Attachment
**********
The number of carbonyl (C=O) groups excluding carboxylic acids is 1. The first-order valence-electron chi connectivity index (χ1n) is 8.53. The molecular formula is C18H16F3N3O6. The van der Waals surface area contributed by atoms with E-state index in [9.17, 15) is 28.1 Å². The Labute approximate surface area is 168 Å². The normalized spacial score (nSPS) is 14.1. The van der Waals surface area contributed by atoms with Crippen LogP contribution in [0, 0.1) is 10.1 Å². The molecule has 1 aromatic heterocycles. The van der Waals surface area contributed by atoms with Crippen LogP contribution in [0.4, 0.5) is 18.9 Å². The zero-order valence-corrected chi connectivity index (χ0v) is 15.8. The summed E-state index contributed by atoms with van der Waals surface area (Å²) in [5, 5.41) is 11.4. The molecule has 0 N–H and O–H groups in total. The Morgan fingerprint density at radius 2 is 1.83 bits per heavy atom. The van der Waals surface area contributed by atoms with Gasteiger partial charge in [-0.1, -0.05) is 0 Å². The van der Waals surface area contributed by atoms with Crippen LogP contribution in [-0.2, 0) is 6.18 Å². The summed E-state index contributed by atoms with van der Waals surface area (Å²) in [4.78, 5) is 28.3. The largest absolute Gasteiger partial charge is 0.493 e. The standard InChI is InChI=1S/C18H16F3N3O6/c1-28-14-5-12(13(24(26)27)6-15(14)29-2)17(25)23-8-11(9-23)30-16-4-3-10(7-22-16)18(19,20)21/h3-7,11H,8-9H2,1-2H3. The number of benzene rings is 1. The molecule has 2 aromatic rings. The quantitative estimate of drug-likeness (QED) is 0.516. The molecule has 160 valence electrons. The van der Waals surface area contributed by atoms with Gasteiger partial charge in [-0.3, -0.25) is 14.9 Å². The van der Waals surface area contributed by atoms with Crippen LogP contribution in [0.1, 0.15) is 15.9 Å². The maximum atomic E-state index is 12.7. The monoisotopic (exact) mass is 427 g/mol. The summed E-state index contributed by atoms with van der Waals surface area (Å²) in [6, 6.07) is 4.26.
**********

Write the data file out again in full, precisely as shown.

The number of carbonyl (C=O) groups excluding carboxylic acids is 1. The first-order valence-electron chi connectivity index (χ1n) is 8.53. The molecular formula is C18H16F3N3O6. The van der Waals surface area contributed by atoms with E-state index in [9.17, 15) is 28.1 Å². The Labute approximate surface area is 168 Å². The normalized spacial score (nSPS) is 14.1. The van der Waals surface area contributed by atoms with Crippen LogP contribution in [0, 0.1) is 10.1 Å². The molecule has 1 aromatic heterocycles. The van der Waals surface area contributed by atoms with Crippen LogP contribution in [0.4, 0.5) is 18.9 Å². The zero-order valence-corrected chi connectivity index (χ0v) is 15.8. The summed E-state index contributed by atoms with van der Waals surface area (Å²) in [5, 5.41) is 11.4. The molecule has 0 N–H and O–H groups in total. The Morgan fingerprint density at radius 2 is 1.83 bits per heavy atom. The van der Waals surface area contributed by atoms with Gasteiger partial charge in [-0.1, -0.05) is 0 Å². The van der Waals surface area contributed by atoms with Crippen LogP contribution in [-0.2, 0) is 6.18 Å². The summed E-state index contributed by atoms with van der Waals surface area (Å²) in [4.78, 5) is 28.3. The largest absolute Gasteiger partial charge is 0.493 e. The standard InChI is InChI=1S/C18H16F3N3O6/c1-28-14-5-12(13(24(26)27)6-15(14)29-2)17(25)23-8-11(9-23)30-16-4-3-10(7-22-16)18(19,20)21/h3-7,11H,8-9H2,1-2H3. The number of benzene rings is 1. The molecule has 2 aromatic rings. The quantitative estimate of drug-likeness (QED) is 0.516. The molecule has 160 valence electrons. The van der Waals surface area contributed by atoms with Gasteiger partial charge in [-0.3, -0.25) is 14.9 Å². The van der Waals surface area contributed by atoms with Crippen LogP contribution in [0.1, 0.15) is 15.9 Å². The maximum atomic E-state index is 12.7. The monoisotopic (exact) mass is 427 g/mol. The summed E-state index contributed by atoms with van der Waals surface area (Å²) in [6, 6.07) is 4.26.